FROM OUR EXPERTS
Life can be a pain in the groin. You hear about groin pain all the time if you watch enough football, baseball and basketball. But, you do not have to be an athlete to experience a pain in the area where the abdomen meets the legs. Actually, it is quite easy to understand why so many people experience groin pain at some point in life because so much is happening in that region of the body. Many different muscles attach in that area. The major bones of the spine, pelvis, and legs join in that area. And some very important internal organs lie nearby as well. With so much that can go wrong, it is no wonder why life can be a pain in the groin.
By far and away, the most common cause of groin pain is muscular. Did you ever wonder why a big 300 pound lineman could hit the ground and wince like a baby due to a groin injury? Hey, those muscles really can hurt. One muscle is the Iliopsoas which flexes the hip. Because of its deep position along the spine before it attaches in the groin, ...
When I first got sick, I couldn’t fathom taking part in walks for rheumatoid arthritis or lupus. At the time, it felt like a gavel coming down, like taking part in such a public and overt display made it all real, meant that I really was sick, and that I was a twenty something living with these illnesses.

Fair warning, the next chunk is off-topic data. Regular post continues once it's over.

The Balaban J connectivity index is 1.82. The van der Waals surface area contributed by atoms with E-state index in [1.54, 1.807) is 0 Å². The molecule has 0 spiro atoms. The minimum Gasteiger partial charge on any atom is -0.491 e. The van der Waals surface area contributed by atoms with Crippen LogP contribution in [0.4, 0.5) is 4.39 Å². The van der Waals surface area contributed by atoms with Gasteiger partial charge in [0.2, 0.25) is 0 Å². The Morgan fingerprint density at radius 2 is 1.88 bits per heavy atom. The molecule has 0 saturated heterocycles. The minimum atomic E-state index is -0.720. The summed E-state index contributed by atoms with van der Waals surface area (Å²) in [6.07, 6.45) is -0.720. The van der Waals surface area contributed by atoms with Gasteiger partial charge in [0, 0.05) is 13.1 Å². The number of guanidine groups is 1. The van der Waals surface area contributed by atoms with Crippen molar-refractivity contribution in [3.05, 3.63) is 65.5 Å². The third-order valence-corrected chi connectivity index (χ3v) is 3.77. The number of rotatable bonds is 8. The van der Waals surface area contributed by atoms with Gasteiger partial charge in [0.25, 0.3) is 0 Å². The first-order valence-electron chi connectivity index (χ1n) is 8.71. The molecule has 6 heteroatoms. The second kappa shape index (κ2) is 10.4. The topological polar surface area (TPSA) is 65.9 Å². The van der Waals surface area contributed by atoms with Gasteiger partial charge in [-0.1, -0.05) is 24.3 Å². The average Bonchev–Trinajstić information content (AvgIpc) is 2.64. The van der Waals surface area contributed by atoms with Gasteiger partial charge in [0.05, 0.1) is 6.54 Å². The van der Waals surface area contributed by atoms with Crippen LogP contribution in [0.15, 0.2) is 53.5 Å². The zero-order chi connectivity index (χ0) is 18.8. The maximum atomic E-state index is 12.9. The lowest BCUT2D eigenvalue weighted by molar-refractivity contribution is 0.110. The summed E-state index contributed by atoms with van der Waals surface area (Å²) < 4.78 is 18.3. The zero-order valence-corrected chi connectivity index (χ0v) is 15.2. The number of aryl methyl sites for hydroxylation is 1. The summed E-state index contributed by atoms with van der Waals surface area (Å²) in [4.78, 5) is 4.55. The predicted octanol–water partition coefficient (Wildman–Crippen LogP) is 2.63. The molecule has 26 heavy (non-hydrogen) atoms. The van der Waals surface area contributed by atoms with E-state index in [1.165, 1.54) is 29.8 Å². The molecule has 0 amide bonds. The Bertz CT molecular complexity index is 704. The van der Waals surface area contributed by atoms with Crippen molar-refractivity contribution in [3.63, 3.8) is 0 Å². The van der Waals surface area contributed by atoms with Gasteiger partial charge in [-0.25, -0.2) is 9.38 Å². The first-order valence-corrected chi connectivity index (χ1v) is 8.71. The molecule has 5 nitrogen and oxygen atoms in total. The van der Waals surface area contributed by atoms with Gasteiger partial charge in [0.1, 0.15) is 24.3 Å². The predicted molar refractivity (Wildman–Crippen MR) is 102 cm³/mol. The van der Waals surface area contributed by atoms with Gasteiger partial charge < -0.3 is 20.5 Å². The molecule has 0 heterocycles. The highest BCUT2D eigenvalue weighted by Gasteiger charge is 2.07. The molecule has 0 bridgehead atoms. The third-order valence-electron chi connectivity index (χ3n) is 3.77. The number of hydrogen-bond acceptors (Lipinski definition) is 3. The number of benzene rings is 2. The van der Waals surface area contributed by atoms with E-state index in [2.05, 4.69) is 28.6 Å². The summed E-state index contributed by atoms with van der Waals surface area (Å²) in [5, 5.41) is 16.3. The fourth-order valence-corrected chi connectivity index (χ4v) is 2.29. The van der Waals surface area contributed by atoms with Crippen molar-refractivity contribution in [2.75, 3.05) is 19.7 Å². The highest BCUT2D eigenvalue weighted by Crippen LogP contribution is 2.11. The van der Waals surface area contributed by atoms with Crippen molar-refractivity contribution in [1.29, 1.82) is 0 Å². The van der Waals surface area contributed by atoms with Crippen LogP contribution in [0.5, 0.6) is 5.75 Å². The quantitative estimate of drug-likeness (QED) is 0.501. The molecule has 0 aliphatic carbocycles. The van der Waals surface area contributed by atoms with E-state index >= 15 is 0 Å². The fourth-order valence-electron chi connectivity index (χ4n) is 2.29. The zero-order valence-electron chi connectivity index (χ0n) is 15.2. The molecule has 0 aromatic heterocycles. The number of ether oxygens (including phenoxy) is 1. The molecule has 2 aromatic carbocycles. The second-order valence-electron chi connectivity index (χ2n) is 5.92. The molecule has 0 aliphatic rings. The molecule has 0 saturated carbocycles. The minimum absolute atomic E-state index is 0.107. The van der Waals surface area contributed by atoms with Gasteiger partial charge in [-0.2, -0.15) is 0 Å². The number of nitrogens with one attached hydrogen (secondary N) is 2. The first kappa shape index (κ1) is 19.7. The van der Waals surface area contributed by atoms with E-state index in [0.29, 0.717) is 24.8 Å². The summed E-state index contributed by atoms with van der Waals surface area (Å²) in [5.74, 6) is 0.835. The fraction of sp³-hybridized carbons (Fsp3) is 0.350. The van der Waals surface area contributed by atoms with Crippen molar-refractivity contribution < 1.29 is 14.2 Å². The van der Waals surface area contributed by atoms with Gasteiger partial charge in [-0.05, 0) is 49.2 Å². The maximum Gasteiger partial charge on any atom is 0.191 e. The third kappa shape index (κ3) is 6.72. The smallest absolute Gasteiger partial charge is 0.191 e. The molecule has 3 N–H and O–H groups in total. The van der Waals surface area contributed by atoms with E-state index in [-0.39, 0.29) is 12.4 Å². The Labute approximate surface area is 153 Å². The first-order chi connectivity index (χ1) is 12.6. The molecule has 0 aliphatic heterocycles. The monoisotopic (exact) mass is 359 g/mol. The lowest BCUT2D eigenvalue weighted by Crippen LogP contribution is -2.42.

In some ways, it worked out that my diagnoses came right around the time when the walks were taking place, so in 2008, there was absolutely no way I was going to do them. But since then, I have made these walks an annual thing, a symbolic representation that I am living with these illnesses.
In 2009, I did the arthritis walk with one of my very good friends, and the lupus walk with my aunt. I was still feeling unsure about the whole thing, but ultimately, I have come to see these walks as a necessary part of my life. If I am physically healthy enough to do them, I will.
This year, my aunt and I did the arthritis walk a few weekends ago at the Detroit Zoo, a...
Pain in the groin or buttocks with a loss of hip motion requires special attention. Early diagnosis and treatment is imperative to avoid degenerative changes in the hip joint later in life. There are many possible causes of this type of hip pain. In this article, surgeons from the Rochester, Minnesota Mayo Clinic focus on femoroacetabular impingement (FAI) as a cause of hip pain leading to hip osteoarthritis. Femoroacetabular impingement (FAI) describes a condition where the top of the femur (thigh bone) pinches the rim of the hip socket. The area that gets compressed is referred to as the acetabular rim . This type of impingement occurs most often when the hip is flexed and internally rotated. For a long time, it was believed that FAI only occurred in people with some kind of abnormal anatomy of the hip. There was either a backward tilted angle of the hip socket called retroversion , a larger socket than the ball (head of the femur) inside the socket, or flattening of the femoral head. O...
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